It's a belief that unites the left and right, psychologists and philosophers, writers and historians.
It drives the headlines that surround us and the laws that touch our lives. And its roots sink deep into Western thought: from Machiavelli to Hobbes, Freud to Pinker, the tacit assumption is that humans are bad.
Humankind makes the case for a new argument: that it is realistic, as well as revolutionary, to assume that people are good. When we think the worst of others, it brings out the worst in our politics and economics too.
In his long-awaited second book, international-bestselling author Rutger Bregman shows how believing in human kindness and altruism can be a new way to think - and act as the foundation for achieving true change in our society.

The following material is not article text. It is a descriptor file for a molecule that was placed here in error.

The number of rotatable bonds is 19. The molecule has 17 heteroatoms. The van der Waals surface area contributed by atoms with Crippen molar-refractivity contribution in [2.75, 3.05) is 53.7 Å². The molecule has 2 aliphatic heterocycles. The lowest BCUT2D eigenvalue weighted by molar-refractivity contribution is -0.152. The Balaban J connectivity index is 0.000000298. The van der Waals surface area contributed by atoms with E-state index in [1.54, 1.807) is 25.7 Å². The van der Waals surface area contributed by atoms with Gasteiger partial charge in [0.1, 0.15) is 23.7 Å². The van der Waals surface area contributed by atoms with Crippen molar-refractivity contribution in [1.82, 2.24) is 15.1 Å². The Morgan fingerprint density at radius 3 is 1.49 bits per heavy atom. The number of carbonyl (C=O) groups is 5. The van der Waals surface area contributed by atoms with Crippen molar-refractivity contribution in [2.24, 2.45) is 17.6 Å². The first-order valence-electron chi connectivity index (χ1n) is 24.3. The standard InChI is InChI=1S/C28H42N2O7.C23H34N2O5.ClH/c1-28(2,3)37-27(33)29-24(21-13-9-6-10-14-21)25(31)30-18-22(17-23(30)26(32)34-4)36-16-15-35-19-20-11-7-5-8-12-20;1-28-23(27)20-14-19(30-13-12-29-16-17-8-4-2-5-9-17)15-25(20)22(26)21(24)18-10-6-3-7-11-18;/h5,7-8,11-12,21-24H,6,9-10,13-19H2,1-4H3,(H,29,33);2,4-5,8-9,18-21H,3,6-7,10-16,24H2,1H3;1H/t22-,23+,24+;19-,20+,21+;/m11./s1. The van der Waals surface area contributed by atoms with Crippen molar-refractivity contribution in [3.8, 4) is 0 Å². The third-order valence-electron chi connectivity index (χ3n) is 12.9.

It is time for a new view of human nature.
AUTHOR: Rutger Bregman is one of Europe's most prominent young thinkers. He has published four books on history, philosophy and economics, and has twice been nominated for the prestigious European Press Prize. The Dutch edition of Utopia for Realists became an international bestseller and has been translated into 23 languages.